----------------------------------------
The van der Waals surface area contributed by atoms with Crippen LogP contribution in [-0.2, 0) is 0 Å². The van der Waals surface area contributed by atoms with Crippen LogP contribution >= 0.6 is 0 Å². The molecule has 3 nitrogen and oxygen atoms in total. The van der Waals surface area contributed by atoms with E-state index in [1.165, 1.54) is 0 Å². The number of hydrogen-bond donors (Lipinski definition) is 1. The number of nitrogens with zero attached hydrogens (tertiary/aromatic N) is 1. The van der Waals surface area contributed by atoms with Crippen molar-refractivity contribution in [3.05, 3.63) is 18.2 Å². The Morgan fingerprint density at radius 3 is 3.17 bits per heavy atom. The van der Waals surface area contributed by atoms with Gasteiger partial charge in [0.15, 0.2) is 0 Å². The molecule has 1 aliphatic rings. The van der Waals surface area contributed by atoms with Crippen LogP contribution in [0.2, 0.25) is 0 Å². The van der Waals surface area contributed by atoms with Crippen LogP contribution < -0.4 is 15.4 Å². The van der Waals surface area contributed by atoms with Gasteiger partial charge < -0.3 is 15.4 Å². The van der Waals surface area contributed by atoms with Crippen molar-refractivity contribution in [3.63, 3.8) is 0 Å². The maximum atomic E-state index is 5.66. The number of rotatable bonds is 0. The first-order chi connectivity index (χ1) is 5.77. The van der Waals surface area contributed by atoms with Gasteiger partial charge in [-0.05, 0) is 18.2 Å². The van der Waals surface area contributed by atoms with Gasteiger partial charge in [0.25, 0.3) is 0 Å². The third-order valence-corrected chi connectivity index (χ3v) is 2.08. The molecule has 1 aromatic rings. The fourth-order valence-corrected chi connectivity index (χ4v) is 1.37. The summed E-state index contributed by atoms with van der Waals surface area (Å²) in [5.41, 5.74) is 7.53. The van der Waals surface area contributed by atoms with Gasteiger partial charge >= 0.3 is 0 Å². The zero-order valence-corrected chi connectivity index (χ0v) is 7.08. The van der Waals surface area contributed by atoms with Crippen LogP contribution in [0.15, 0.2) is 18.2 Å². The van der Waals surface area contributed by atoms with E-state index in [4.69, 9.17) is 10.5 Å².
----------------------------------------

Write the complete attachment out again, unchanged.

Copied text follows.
The van der Waals surface area contributed by atoms with Crippen LogP contribution in [-0.2, 0) is 0 Å². The van der Waals surface area contributed by atoms with Crippen LogP contribution >= 0.6 is 0 Å². The molecule has 3 nitrogen and oxygen atoms in total. The van der Waals surface area contributed by atoms with E-state index in [1.165, 1.54) is 0 Å². The number of hydrogen-bond donors (Lipinski definition) is 1. The number of nitrogens with zero attached hydrogens (tertiary/aromatic N) is 1. The van der Waals surface area contributed by atoms with Crippen molar-refractivity contribution in [3.05, 3.63) is 18.2 Å². The Morgan fingerprint density at radius 3 is 3.17 bits per heavy atom. The van der Waals surface area contributed by atoms with Gasteiger partial charge in [0.15, 0.2) is 0 Å². The molecule has 1 aliphatic rings. The van der Waals surface area contributed by atoms with Crippen LogP contribution in [0.2, 0.25) is 0 Å². The van der Waals surface area contributed by atoms with Crippen LogP contribution < -0.4 is 15.4 Å². The van der Waals surface area contributed by atoms with Gasteiger partial charge < -0.3 is 15.4 Å². The van der Waals surface area contributed by atoms with Crippen molar-refractivity contribution in [3.63, 3.8) is 0 Å². The maximum atomic E-state index is 5.66. The number of rotatable bonds is 0. The first-order chi connectivity index (χ1) is 5.77. The van der Waals surface area contributed by atoms with Gasteiger partial charge in [-0.05, 0) is 18.2 Å². The van der Waals surface area contributed by atoms with Gasteiger partial charge in [0.25, 0.3) is 0 Å². The third-order valence-corrected chi connectivity index (χ3v) is 2.08. The molecule has 1 aromatic rings. The fourth-order valence-corrected chi connectivity index (χ4v) is 1.37. The summed E-state index contributed by atoms with van der Waals surface area (Å²) in [5.41, 5.74) is 7.53. The van der Waals surface area contributed by atoms with Gasteiger partial charge >= 0.3 is 0 Å². The zero-order valence-corrected chi connectivity index (χ0v) is 7.08. The van der Waals surface area contributed by atoms with Crippen LogP contribution in [0.15, 0.2) is 18.2 Å². The van der Waals surface area contributed by atoms with E-state index in [4.69, 9.17) is 10.5 Å².